Sudan Has Imposed An Economic Emergency To Contain The Economy's Decline
Sudan has imposed an economic emergency in the country to contain the economy's decline, the country's Finance and economic planning Minister, Heba Ahmed Ali, said on Thursday.
"We are declaring a state of economic emergency to contain the fall in the economy and stop the depreciation of the pound's exchange rate against the dollar," the Minister said at a press conference in Khartoum.
Ahmed Ali also added that "the government of the country has other measures to stabilize the exchange rate, namely an agreement in the IMF to receive $480 million in financial assistance."
The exchange rate of the Sudanese pound against foreign currencies fell sharply on the black market, causing chaos in commodity prices in addition to the closure of hundreds of stores on Thursday morning due to exchange rate instability.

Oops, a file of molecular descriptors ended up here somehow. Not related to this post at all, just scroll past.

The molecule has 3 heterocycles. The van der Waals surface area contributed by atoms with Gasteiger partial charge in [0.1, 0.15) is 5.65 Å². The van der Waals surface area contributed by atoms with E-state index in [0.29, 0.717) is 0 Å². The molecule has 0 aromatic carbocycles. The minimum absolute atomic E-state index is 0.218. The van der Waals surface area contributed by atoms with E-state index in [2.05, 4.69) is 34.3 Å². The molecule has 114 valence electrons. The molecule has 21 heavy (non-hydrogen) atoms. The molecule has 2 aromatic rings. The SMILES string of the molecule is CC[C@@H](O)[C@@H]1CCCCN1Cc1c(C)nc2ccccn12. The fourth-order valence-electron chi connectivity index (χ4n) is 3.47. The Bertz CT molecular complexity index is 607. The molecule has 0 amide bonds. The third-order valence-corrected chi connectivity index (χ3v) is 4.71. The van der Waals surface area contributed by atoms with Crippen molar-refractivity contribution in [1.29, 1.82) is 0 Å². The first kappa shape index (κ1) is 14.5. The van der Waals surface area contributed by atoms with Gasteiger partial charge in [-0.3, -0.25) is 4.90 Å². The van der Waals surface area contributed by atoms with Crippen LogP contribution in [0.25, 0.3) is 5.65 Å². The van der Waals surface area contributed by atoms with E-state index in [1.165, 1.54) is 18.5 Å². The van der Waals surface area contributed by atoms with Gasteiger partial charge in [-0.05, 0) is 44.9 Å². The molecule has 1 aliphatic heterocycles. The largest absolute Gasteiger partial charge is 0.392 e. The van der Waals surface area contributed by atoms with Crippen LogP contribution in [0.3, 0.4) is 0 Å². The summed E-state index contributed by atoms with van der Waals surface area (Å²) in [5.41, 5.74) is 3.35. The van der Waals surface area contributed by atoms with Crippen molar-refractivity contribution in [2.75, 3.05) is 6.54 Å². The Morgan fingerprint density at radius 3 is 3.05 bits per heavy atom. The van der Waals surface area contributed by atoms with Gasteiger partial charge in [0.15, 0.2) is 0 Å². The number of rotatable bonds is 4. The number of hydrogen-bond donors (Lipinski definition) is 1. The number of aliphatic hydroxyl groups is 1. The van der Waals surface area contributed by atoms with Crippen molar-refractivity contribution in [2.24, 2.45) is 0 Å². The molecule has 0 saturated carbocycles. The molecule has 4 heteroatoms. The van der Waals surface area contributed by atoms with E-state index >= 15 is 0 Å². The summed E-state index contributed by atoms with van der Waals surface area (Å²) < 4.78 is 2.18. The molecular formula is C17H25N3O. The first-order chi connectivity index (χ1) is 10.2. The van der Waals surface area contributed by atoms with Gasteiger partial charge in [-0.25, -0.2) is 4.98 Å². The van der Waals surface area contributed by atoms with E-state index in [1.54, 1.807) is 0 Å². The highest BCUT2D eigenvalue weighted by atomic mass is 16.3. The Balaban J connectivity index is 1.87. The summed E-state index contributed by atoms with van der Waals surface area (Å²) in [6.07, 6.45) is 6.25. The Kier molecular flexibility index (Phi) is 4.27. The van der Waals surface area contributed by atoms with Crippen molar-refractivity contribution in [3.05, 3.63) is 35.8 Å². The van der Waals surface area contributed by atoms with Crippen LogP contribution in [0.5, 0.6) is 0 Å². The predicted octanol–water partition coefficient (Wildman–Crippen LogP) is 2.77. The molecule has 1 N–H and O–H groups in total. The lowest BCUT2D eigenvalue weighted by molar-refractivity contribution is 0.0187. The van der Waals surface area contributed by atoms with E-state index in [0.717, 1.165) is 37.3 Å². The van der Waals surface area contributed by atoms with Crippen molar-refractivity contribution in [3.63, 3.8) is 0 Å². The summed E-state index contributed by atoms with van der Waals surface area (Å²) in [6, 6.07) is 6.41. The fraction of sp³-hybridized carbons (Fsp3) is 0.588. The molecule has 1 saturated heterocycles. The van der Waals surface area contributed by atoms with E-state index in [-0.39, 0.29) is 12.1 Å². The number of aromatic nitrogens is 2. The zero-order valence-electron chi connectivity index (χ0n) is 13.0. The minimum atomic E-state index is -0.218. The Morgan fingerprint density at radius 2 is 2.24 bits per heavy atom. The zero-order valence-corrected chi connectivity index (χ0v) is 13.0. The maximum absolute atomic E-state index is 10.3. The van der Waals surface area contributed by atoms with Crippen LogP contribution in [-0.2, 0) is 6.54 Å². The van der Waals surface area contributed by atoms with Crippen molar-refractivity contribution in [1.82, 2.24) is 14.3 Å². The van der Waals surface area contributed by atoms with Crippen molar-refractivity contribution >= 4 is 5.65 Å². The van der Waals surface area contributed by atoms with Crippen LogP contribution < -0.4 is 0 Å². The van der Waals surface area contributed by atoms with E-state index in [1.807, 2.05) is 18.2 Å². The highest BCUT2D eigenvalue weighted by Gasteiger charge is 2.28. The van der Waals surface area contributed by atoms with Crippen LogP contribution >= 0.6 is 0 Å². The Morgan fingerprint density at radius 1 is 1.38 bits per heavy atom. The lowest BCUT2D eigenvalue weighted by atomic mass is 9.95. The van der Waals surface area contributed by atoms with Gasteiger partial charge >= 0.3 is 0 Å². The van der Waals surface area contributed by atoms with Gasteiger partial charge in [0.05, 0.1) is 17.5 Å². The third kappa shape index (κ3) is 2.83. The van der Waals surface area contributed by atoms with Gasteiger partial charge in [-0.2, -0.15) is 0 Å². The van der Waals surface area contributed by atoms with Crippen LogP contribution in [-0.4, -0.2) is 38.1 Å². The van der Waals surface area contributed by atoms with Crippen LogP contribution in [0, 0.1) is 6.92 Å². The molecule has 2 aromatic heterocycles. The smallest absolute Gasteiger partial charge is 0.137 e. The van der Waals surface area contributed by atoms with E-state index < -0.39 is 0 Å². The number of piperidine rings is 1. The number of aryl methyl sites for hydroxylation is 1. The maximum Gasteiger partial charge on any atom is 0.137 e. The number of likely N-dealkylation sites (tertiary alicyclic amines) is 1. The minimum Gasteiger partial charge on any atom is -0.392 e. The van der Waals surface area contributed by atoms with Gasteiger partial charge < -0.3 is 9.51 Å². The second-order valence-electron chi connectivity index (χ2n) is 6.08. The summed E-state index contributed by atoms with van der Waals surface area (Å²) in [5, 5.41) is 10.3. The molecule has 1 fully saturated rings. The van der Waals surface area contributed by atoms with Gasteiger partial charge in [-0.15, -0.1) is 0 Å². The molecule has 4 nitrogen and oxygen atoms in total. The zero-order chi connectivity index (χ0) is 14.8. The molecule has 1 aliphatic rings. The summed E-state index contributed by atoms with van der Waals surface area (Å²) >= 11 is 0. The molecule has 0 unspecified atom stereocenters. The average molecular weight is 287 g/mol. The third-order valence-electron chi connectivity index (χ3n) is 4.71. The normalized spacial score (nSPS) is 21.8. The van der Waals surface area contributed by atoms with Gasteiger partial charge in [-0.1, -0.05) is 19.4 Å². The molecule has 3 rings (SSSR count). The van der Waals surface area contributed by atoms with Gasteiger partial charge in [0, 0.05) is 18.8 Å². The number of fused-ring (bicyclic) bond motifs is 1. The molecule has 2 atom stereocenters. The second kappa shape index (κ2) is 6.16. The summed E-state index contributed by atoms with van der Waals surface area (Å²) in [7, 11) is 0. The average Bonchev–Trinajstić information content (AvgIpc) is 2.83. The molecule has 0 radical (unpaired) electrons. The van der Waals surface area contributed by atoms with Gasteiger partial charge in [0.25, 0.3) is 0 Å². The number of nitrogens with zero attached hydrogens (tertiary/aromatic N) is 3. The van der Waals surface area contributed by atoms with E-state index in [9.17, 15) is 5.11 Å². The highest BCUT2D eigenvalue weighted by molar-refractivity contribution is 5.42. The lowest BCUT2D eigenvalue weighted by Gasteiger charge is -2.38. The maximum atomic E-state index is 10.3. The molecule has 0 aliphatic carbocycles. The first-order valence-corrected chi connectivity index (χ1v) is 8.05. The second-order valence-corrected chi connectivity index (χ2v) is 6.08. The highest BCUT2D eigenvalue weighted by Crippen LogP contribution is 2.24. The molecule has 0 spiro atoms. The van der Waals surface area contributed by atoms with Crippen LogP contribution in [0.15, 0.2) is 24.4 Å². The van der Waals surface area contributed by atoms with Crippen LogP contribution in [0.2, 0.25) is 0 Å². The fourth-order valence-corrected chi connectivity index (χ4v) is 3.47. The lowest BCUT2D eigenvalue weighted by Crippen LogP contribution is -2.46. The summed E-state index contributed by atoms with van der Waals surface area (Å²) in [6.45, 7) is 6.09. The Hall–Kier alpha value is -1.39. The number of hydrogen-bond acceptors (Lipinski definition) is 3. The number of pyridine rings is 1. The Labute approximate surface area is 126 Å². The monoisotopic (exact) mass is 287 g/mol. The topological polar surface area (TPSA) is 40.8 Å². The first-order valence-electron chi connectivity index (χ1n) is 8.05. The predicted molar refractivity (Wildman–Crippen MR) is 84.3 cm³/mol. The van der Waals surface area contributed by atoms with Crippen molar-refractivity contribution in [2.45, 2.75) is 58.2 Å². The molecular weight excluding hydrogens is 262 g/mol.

In April 2019, a military coup took place in Sudan, sparked by popular protests amid a deep economic crisis and declining living standards. President Omar al-Bashir, who ruled for 30 years, was removed from power and later jailed.
In late August 2019, the head of Sudan's transitional military Council, Abdel Fattah al-Burhan, was sworn in as the head of the country's Sovereign Council. The new Prime Minister of the Sudan Abdullah Hamdok was sworn in on August 21 of 2019. The military and civilian authorities agreed on a transition period for large-scale political and economic reforms.